Gramophone magazine has published the first interview with Mirga Gražinytė-Tyla by someone who actually knows her, has worked with her Bimingham orchestra and seen most of her concerts there. Richard Bratby brings out a portrait of an extremely hard-working, self-confident conductor with her feet planted firmly on the ground.
‘Repertoire-wise, at least, my hope is that we will be able to record some very special – maybe unknown – things. When I think about recording, I feel a sense of responsibility about the fact that what we do stays there forever. Maybe one day I can dream about recording Mahler, but right now I have a feeling that we already have so much of that sort of thing. There’s much less … let’s call it “need” for another Beethoven cycle, than there is for the discovery of Weinberg’s music….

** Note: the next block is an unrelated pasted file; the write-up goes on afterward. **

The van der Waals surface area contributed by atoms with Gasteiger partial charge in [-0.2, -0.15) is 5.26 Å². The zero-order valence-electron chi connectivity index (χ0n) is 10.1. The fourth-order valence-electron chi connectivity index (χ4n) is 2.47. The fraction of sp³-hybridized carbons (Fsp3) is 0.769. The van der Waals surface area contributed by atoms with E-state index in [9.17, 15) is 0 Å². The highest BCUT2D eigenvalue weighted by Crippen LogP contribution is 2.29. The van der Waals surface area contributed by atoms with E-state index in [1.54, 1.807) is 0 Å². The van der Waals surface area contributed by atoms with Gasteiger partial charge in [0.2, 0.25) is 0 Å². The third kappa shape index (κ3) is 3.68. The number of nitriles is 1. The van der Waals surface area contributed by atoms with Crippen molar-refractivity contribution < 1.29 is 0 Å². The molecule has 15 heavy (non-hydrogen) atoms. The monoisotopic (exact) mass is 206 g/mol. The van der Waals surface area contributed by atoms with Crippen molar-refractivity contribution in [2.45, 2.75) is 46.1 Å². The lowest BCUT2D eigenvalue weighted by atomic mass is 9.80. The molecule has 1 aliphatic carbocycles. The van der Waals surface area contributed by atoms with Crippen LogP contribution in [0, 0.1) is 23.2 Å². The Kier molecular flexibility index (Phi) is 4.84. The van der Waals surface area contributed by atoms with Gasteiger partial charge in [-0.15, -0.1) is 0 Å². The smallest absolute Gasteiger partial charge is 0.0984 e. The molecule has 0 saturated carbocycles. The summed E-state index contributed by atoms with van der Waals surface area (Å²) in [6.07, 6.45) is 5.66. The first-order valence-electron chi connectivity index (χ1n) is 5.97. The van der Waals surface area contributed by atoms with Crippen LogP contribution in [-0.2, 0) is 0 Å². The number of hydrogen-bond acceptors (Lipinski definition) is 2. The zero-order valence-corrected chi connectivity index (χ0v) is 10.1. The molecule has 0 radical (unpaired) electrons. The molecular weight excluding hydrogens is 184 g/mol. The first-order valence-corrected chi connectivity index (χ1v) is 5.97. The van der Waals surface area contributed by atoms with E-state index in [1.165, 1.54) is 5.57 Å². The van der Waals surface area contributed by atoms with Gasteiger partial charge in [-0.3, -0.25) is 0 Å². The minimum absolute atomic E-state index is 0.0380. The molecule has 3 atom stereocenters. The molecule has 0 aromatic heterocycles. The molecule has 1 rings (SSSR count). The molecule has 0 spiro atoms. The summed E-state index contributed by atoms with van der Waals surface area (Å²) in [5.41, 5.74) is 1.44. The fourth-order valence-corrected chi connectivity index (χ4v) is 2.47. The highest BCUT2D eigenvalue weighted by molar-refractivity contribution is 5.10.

‘Weinberg’s work is incredibly diverse. There are examples of the happiest music ever, and the most serious music conceivable. His skills as a composer are incredible: all the pieces I have studied and worked on so far have been incredibly challenging both for the players and for the conductor. Analysing a Weinberg score is a fantastic occupation because he uses every possible technique to connect and develop his themes. These techniques are never just used for the sake of it, but are always very much connected to a certain message he wants to convey.’
Full interview here.
I’ll suggest Goldschmidt when I see her.
Name 5 more composers who require her urgent attention.